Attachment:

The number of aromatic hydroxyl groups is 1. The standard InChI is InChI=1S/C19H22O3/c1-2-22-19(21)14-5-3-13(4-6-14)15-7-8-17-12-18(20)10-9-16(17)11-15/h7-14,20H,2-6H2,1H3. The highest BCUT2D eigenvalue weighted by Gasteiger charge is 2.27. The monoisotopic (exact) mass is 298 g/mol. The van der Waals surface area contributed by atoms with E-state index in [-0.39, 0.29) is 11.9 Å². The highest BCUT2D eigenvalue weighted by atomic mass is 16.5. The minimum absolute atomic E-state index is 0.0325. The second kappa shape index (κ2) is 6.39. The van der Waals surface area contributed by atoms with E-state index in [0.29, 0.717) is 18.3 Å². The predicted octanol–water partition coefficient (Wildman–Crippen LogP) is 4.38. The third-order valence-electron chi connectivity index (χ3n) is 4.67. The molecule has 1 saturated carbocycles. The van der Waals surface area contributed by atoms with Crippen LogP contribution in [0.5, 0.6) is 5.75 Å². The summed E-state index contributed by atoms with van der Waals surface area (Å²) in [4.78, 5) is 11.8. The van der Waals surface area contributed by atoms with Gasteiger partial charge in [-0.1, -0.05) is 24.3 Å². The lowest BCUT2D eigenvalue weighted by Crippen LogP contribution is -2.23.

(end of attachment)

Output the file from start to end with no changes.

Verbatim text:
The number of aromatic hydroxyl groups is 1. The standard InChI is InChI=1S/C19H22O3/c1-2-22-19(21)14-5-3-13(4-6-14)15-7-8-17-12-18(20)10-9-16(17)11-15/h7-14,20H,2-6H2,1H3. The highest BCUT2D eigenvalue weighted by Gasteiger charge is 2.27. The monoisotopic (exact) mass is 298 g/mol. The van der Waals surface area contributed by atoms with E-state index in [-0.39, 0.29) is 11.9 Å². The highest BCUT2D eigenvalue weighted by atomic mass is 16.5. The minimum absolute atomic E-state index is 0.0325. The second kappa shape index (κ2) is 6.39. The van der Waals surface area contributed by atoms with E-state index in [0.29, 0.717) is 18.3 Å². The predicted octanol–water partition coefficient (Wildman–Crippen LogP) is 4.38. The third-order valence-electron chi connectivity index (χ3n) is 4.67. The molecule has 1 saturated carbocycles. The van der Waals surface area contributed by atoms with Crippen LogP contribution in [0.5, 0.6) is 5.75 Å². The summed E-state index contributed by atoms with van der Waals surface area (Å²) in [4.78, 5) is 11.8. The van der Waals surface area contributed by atoms with Gasteiger partial charge in [-0.1, -0.05) is 24.3 Å². The lowest BCUT2D eigenvalue weighted by Crippen LogP contribution is -2.23.